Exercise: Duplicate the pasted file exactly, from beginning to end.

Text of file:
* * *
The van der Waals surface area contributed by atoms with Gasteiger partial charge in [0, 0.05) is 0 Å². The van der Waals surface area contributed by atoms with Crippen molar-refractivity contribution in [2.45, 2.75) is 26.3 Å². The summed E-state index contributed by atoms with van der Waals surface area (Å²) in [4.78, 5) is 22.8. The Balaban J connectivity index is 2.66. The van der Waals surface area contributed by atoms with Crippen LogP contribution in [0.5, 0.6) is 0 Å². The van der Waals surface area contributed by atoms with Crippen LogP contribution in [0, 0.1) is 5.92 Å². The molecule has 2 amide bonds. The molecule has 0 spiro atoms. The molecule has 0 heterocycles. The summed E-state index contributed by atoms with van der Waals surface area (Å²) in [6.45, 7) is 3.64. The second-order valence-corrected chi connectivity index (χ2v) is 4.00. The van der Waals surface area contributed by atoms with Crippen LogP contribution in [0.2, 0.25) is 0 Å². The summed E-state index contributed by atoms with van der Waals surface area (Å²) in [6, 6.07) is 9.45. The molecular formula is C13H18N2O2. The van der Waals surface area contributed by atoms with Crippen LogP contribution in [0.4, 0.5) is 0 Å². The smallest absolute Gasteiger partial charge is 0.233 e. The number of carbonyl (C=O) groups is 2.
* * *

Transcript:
The van der Waals surface area contributed by atoms with Gasteiger partial charge in [0, 0.05) is 0 Å². The van der Waals surface area contributed by atoms with Crippen molar-refractivity contribution in [2.45, 2.75) is 26.3 Å². The summed E-state index contributed by atoms with van der Waals surface area (Å²) in [4.78, 5) is 22.8. The Balaban J connectivity index is 2.66. The van der Waals surface area contributed by atoms with Crippen LogP contribution in [0.5, 0.6) is 0 Å². The van der Waals surface area contributed by atoms with Crippen LogP contribution in [0, 0.1) is 5.92 Å². The molecule has 2 amide bonds. The molecule has 0 spiro atoms. The molecule has 0 heterocycles. The summed E-state index contributed by atoms with van der Waals surface area (Å²) in [6.45, 7) is 3.64. The second-order valence-corrected chi connectivity index (χ2v) is 4.00. The van der Waals surface area contributed by atoms with Crippen LogP contribution in [0.2, 0.25) is 0 Å². The summed E-state index contributed by atoms with van der Waals surface area (Å²) in [6, 6.07) is 9.45. The molecular formula is C13H18N2O2. The van der Waals surface area contributed by atoms with Crippen LogP contribution in [0.4, 0.5) is 0 Å². The smallest absolute Gasteiger partial charge is 0.233 e. The number of carbonyl (C=O) groups is 2.